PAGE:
Predictors of Child Care Subsidy Use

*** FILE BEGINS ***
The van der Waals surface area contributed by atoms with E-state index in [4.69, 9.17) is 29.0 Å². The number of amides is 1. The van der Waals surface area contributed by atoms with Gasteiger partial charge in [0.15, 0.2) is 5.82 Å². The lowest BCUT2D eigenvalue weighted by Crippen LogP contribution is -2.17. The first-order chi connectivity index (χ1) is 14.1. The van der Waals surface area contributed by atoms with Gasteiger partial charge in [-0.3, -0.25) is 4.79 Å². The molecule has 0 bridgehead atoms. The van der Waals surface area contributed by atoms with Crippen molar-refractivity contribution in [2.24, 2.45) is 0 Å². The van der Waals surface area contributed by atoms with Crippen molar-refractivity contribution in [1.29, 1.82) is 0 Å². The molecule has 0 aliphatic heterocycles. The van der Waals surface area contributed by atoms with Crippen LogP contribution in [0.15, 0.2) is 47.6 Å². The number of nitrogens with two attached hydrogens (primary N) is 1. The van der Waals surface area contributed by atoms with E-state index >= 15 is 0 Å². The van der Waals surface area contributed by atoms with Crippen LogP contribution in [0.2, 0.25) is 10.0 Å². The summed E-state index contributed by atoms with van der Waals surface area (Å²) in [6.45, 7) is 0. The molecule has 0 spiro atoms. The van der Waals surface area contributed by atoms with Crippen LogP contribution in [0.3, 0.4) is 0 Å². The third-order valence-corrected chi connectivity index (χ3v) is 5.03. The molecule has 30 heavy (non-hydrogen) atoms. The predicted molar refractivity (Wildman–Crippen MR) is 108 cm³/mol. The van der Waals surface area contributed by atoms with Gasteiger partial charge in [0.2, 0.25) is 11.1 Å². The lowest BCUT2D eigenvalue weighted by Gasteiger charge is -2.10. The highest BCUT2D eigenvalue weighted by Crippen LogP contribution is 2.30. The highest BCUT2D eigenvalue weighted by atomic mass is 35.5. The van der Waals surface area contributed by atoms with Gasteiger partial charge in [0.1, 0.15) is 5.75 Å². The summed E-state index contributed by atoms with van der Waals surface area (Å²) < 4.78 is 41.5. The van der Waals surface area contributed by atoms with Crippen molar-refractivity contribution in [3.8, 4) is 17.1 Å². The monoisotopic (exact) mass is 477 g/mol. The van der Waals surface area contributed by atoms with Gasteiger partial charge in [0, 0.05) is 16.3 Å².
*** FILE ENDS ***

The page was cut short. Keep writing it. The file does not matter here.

In 2004, spending on child care subsides from the main U.S. public funding sources—Child Care and Development Fund and Temporary Assistance for Needy Families—reached more than $11 billion (Field Initiated Child Care Research Projects, 2004). A growing body of research, employing a range of methodologies and data sources, has begun to identify the characteristics and child care arrangements of low-income families and children most likely to participate in subsidy programs. Although child care subsidy research is still a young field, preliminary findings on predictors of child care subsidy use are emerging. This research brief summarizes the Research Connections literature review of the same title, Predictors of Child Care Subsidy Use, which examines recent research addressing the basic question: What family and child care characteristics are associated with the use of child care subsidies? That is, among eligible families, what factors tend to predict which families will actually use assistance to help pay for the care and education their children need while parents work or participate in education and training? Given that the rate of subsidy use remains relatively low, policymakers want to know what distinguishes the families that use these services.
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